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Fulltimers/Workampers the final frontier. These are the voyages of the RV Winnabago. The Adventurers mission is to seek out paying jobs around the country and to boldly go over some really big mountains and once in a while go to Florida and see our son.


Sunday, May 9, 2010

Our Trip to Yellowstone Part 1

Once again we emerge from the desert southwest like a butterfly from its desiccated cocoon.This time our destination is a little corner of Northwest Wyoming called Yellowstone.For those of you who don't know, state route 95 is split into an Arizona branch and a California branch.

On our first day we opted for the California side. Believe me the west side is certainly not the best side as this was one of the roughest roads here-to-fore on this leg of our journey. We can certainly say that California is truly broke (in more than one way). Day one drew to a close at one of our favorite way-points, Cal-Nev-Ari. This little speck on the map is a community of some 400 people set on US highway 95 about 70 miles south from Las Vegas, Nevada. Cal-Nev-Ari was created in the mid 1960’s by Nancy and Slim Kidwell, who acquired a 640 acre section of land (and water rights) from the U.S. Government and commenced development of an airport-based community. In addition to the FAA designated airport, the community has grown over the years to include a casino, motel, RV and mobile home parks, convenience market, and over 100 residential lots. This little respite prepared us for a full bored non-stop run through Las Vegas to start day two. By the way, with Slim and Mary getting up in years, the town is for sale.

We almost cleanly escaped the vices of Vegas when we were beset by one of the ten plagues of Egypt. Just north of the city on Interstate 15, what initially seemed to be an instantaneous and furious deluge of rain from a pop-up storm turned out to be thousands of airborne "bugs." The assaulting arthropods produced an auditory semblance to hail upon the front of the coach, covering just about every inch of the windshield.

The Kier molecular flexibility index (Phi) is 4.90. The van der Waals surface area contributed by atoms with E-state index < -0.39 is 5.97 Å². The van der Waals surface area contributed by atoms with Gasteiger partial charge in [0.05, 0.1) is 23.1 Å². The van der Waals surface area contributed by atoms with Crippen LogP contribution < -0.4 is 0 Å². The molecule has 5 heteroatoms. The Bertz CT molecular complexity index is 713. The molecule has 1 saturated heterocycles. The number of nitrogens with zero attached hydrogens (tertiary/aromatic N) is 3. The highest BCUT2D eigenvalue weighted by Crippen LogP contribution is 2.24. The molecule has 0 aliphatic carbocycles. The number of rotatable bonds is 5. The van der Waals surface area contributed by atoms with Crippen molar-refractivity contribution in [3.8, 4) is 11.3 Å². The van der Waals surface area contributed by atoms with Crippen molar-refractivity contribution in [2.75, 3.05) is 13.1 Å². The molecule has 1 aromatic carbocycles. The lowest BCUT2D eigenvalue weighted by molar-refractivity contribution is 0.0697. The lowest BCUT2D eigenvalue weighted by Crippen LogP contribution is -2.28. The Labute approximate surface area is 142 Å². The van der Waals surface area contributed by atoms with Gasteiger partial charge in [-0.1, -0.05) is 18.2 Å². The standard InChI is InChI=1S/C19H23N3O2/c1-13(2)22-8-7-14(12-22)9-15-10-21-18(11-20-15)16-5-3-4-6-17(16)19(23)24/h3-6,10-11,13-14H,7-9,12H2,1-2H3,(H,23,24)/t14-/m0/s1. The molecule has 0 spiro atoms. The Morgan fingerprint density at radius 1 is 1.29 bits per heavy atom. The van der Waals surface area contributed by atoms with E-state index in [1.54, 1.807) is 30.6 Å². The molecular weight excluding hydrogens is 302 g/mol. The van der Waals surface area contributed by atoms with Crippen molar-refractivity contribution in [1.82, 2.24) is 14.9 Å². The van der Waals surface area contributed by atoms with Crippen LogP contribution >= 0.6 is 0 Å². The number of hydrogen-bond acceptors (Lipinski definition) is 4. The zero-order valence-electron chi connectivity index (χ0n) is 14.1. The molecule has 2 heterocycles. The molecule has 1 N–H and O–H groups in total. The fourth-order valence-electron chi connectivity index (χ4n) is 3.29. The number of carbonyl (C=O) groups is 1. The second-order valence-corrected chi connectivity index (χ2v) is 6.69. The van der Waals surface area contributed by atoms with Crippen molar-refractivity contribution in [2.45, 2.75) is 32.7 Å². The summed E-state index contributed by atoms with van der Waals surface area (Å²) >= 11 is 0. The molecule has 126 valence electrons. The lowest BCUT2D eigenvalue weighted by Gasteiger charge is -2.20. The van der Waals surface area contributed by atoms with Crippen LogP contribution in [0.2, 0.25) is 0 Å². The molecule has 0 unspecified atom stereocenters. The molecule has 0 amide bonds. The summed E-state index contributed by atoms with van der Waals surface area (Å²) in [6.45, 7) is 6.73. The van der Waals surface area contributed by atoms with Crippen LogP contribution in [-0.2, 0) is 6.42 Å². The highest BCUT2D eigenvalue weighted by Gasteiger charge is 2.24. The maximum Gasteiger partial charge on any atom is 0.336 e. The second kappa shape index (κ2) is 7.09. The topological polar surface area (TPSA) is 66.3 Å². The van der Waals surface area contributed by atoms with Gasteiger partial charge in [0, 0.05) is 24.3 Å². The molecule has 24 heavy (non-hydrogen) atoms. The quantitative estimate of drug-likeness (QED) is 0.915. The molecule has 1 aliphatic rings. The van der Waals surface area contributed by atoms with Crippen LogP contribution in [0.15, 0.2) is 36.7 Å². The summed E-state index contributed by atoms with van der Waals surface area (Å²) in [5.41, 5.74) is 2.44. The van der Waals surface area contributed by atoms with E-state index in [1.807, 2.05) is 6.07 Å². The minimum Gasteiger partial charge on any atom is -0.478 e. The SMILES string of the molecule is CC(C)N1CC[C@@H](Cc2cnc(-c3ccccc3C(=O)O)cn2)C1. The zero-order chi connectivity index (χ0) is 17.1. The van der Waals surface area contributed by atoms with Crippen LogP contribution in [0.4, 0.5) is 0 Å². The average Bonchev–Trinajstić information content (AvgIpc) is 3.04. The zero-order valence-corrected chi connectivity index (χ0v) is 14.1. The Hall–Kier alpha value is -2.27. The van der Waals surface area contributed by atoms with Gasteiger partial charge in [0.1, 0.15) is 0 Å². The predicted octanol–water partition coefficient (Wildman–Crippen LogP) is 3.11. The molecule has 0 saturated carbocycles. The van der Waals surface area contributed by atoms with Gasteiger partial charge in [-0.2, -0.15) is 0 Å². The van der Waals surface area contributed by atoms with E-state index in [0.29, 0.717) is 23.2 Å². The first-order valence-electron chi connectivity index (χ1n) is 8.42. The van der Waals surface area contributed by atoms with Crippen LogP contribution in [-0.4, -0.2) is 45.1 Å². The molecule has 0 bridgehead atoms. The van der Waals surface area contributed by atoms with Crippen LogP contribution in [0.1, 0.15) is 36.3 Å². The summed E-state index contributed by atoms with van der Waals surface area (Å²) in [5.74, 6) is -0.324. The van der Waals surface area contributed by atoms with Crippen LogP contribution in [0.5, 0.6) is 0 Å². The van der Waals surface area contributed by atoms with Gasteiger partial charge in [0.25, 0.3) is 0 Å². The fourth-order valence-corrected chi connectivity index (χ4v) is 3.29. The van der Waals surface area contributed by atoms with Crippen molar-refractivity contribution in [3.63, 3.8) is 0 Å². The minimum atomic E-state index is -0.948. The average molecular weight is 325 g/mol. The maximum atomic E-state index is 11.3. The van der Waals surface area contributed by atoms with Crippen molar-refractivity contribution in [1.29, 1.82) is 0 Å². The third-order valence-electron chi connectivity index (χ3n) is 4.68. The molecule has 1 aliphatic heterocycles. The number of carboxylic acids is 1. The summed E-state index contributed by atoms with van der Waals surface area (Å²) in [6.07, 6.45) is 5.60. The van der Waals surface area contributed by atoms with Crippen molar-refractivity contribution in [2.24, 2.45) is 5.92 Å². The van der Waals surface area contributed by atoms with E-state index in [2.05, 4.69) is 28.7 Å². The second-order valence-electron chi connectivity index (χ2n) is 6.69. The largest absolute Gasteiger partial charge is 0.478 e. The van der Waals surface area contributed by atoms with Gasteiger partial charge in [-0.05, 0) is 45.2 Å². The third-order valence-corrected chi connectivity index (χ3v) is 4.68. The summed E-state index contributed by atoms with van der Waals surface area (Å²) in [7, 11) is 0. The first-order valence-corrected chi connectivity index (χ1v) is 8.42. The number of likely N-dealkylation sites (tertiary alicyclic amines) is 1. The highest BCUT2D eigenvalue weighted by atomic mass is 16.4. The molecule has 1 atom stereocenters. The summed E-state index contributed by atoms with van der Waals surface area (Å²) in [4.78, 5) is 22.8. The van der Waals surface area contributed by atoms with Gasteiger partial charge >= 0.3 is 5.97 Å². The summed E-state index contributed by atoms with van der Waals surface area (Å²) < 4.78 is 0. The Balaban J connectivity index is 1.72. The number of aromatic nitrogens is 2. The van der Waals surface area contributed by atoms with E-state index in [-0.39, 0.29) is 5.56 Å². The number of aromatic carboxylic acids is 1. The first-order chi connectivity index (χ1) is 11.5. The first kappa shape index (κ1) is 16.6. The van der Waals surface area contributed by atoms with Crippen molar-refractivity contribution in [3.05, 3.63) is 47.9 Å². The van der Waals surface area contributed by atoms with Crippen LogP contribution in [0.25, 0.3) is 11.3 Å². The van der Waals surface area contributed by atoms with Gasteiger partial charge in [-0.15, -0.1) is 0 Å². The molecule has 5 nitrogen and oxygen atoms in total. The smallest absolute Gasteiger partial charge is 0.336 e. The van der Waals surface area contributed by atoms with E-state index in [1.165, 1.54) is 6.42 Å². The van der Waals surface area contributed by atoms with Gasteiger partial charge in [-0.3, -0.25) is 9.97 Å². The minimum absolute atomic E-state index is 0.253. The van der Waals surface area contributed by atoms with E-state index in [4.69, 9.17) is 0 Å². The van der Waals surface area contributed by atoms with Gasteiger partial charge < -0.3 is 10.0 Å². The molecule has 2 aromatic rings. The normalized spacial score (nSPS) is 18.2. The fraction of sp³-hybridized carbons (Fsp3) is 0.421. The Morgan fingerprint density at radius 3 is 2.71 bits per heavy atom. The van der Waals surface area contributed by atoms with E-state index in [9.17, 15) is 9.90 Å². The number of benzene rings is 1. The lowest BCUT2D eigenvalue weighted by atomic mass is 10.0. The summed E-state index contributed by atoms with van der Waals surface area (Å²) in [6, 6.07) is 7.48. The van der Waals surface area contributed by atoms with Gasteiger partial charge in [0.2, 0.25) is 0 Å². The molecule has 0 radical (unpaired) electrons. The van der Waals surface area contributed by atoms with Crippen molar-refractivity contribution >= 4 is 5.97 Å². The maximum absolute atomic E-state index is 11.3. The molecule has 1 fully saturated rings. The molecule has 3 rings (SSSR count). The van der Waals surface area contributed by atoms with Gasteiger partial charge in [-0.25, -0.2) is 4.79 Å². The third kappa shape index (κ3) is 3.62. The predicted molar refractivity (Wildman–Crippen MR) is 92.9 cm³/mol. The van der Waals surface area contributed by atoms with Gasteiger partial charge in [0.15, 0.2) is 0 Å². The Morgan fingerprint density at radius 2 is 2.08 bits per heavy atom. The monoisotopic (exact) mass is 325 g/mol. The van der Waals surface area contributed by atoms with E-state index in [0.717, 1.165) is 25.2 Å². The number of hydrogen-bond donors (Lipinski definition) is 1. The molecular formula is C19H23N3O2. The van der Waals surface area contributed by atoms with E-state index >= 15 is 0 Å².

To shake off the frantic first days of our journey, we decided to spend the next three days in Leeds, Utah as a home base to do a little sightseeing. This little shot in the dark park, nestled in the heart of Dixie's Color Country at the base of Pine Valley Mountain, proved to be a pleasant surprise.

With limited time, we decided to cram visits to two National Parks, Zion and Bryce, in one day. Words can not do justice to these national treasurers, so I will defer to our photographic journal. The commonality of both parks is the fact that one can get so close to the geological immensity housed by both. The proximity tricks the brain as it tries to align size and perception, resulting in a sensation of extreme dizziness.
We were so close to the precipice presented that I chewed up a pair of underclothing as the awe of the environment forced me to my knees, not in prayer, but rather for emotional stability.

Two major rock formations were evident. Bryce is noted for "Hoodoos." Hoodoos are tall skinny spires of rock that protrude from the bottom of arid basins and "broken" lands. The formations range in size from that of an average human to heights exceeding a 10-story building. Formed in sedimentary rock, hoodoo shapes are affected by the erosional patterns of alternating hard and softer rock layers. The name given to the rock layer that forms hoodoos at Bryce Canyon is the Claron Formation.

This layer has several rock types including siltstones and mudstones but is predominantly limestone. Thirty to 40 million years ago this rock was "born" in an ancient lake that covered much of Western Utah. Minerals deposited within different rock types cause hoodoos to have different colors throughout their height. You better enjoy these sights while you can as these structures a reasonably "soft" and will eventually succumb to the forces of nature and could disappear in as little as three-million years. The formations in Zion, appear as colorful piles of sand. At one time they were just that, piles of sand. Mineral rich floods of water eventually "froze" these piles in time to solids no longer easily molded by nature and time. Nature now takes on the role of artisan tweaking the shapes to her liking.
Story by Al and Photos by Jan

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